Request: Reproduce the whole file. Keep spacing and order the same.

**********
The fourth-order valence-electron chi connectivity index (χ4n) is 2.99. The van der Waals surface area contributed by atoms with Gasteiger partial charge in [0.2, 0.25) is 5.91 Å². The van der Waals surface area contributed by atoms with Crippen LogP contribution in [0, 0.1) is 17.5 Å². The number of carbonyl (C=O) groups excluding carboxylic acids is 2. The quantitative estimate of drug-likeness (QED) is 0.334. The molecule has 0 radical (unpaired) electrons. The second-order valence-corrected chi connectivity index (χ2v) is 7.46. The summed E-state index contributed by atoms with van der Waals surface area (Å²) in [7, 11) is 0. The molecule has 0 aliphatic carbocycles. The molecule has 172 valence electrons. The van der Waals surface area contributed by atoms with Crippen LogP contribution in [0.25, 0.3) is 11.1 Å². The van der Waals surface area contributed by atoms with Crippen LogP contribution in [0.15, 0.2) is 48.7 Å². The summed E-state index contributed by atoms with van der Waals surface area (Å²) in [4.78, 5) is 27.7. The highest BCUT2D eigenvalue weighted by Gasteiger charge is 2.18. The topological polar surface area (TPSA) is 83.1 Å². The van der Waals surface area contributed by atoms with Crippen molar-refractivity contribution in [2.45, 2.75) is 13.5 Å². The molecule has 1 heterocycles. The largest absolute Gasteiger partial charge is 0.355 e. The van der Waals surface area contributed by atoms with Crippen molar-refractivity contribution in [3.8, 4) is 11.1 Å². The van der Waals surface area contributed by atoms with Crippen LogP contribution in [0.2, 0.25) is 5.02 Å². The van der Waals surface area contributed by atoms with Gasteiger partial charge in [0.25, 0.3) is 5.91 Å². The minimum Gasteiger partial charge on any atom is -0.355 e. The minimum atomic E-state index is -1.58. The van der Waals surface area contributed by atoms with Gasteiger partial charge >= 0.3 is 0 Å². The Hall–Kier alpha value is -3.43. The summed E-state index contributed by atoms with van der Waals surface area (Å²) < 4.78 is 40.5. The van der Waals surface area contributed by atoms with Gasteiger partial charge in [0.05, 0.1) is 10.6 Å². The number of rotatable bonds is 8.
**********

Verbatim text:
The fourth-order valence-electron chi connectivity index (χ4n) is 2.99. The van der Waals surface area contributed by atoms with Gasteiger partial charge in [0.2, 0.25) is 5.91 Å². The van der Waals surface area contributed by atoms with Crippen LogP contribution in [0, 0.1) is 17.5 Å². The number of carbonyl (C=O) groups excluding carboxylic acids is 2. The quantitative estimate of drug-likeness (QED) is 0.334. The molecule has 0 radical (unpaired) electrons. The second-order valence-corrected chi connectivity index (χ2v) is 7.46. The summed E-state index contributed by atoms with van der Waals surface area (Å²) in [7, 11) is 0. The molecule has 0 aliphatic carbocycles. The molecule has 172 valence electrons. The van der Waals surface area contributed by atoms with Crippen LogP contribution in [0.25, 0.3) is 11.1 Å². The van der Waals surface area contributed by atoms with Crippen LogP contribution in [0.15, 0.2) is 48.7 Å². The summed E-state index contributed by atoms with van der Waals surface area (Å²) in [4.78, 5) is 27.7. The highest BCUT2D eigenvalue weighted by Gasteiger charge is 2.18. The topological polar surface area (TPSA) is 83.1 Å². The van der Waals surface area contributed by atoms with Crippen molar-refractivity contribution in [2.45, 2.75) is 13.5 Å². The molecule has 1 heterocycles. The largest absolute Gasteiger partial charge is 0.355 e. The van der Waals surface area contributed by atoms with Crippen molar-refractivity contribution in [3.8, 4) is 11.1 Å². The van der Waals surface area contributed by atoms with Crippen LogP contribution in [0.2, 0.25) is 5.02 Å². The van der Waals surface area contributed by atoms with Gasteiger partial charge in [0.25, 0.3) is 5.91 Å². The minimum Gasteiger partial charge on any atom is -0.355 e. The minimum atomic E-state index is -1.58. The van der Waals surface area contributed by atoms with Gasteiger partial charge >= 0.3 is 0 Å². The Hall–Kier alpha value is -3.43. The summed E-state index contributed by atoms with van der Waals surface area (Å²) < 4.78 is 40.5. The van der Waals surface area contributed by atoms with Gasteiger partial charge in [0.05, 0.1) is 10.6 Å². The number of rotatable bonds is 8.